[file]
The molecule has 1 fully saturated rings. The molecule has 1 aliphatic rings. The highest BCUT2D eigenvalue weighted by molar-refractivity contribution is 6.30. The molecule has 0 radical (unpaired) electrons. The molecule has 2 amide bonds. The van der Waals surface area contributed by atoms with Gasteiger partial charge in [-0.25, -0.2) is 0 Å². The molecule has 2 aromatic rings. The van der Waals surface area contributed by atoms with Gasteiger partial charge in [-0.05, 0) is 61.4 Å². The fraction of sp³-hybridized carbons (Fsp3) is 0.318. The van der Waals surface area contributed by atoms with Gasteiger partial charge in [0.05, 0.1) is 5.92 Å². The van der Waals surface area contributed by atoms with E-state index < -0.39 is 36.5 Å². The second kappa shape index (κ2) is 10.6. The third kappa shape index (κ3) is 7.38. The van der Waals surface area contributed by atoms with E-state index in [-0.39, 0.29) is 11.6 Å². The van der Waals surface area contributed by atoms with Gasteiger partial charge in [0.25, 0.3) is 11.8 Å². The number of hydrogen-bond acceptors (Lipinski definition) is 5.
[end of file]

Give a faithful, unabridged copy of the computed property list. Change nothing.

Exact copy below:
The molecule has 1 fully saturated rings. The molecule has 1 aliphatic rings. The highest BCUT2D eigenvalue weighted by molar-refractivity contribution is 6.30. The molecule has 0 radical (unpaired) electrons. The molecule has 2 amide bonds. The van der Waals surface area contributed by atoms with Gasteiger partial charge in [-0.25, -0.2) is 0 Å². The molecule has 2 aromatic rings. The van der Waals surface area contributed by atoms with Gasteiger partial charge in [-0.05, 0) is 61.4 Å². The fraction of sp³-hybridized carbons (Fsp3) is 0.318. The van der Waals surface area contributed by atoms with Gasteiger partial charge in [0.05, 0.1) is 5.92 Å². The van der Waals surface area contributed by atoms with E-state index < -0.39 is 36.5 Å². The second kappa shape index (κ2) is 10.6. The third kappa shape index (κ3) is 7.38. The van der Waals surface area contributed by atoms with E-state index in [-0.39, 0.29) is 11.6 Å². The van der Waals surface area contributed by atoms with Gasteiger partial charge in [0.25, 0.3) is 11.8 Å². The number of hydrogen-bond acceptors (Lipinski definition) is 5.